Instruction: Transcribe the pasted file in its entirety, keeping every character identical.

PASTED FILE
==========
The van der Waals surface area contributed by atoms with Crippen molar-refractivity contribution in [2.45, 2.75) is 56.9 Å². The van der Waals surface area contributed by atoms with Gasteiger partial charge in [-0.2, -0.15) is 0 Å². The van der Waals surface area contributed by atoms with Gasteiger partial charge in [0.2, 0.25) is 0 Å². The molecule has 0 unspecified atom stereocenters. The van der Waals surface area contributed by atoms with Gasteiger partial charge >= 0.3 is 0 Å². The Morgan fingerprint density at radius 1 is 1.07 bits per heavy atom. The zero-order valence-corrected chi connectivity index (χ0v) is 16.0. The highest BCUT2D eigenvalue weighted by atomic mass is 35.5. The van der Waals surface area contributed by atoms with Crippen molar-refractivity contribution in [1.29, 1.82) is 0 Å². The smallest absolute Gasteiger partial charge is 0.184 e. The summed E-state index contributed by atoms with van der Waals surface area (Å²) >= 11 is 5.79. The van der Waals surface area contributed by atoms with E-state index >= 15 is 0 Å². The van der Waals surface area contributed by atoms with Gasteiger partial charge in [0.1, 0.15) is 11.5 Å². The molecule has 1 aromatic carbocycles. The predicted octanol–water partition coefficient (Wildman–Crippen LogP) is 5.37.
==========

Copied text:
The van der Waals surface area contributed by atoms with Crippen molar-refractivity contribution in [2.45, 2.75) is 56.9 Å². The van der Waals surface area contributed by atoms with Gasteiger partial charge in [-0.2, -0.15) is 0 Å². The van der Waals surface area contributed by atoms with Gasteiger partial charge in [0.2, 0.25) is 0 Å². The molecule has 0 unspecified atom stereocenters. The van der Waals surface area contributed by atoms with Gasteiger partial charge >= 0.3 is 0 Å². The Morgan fingerprint density at radius 1 is 1.07 bits per heavy atom. The zero-order valence-corrected chi connectivity index (χ0v) is 16.0. The highest BCUT2D eigenvalue weighted by atomic mass is 35.5. The van der Waals surface area contributed by atoms with Crippen molar-refractivity contribution in [1.29, 1.82) is 0 Å². The smallest absolute Gasteiger partial charge is 0.184 e. The summed E-state index contributed by atoms with van der Waals surface area (Å²) >= 11 is 5.79. The van der Waals surface area contributed by atoms with E-state index >= 15 is 0 Å². The van der Waals surface area contributed by atoms with Gasteiger partial charge in [0.1, 0.15) is 11.5 Å². The molecule has 1 aromatic carbocycles. The predicted octanol–water partition coefficient (Wildman–Crippen LogP) is 5.37.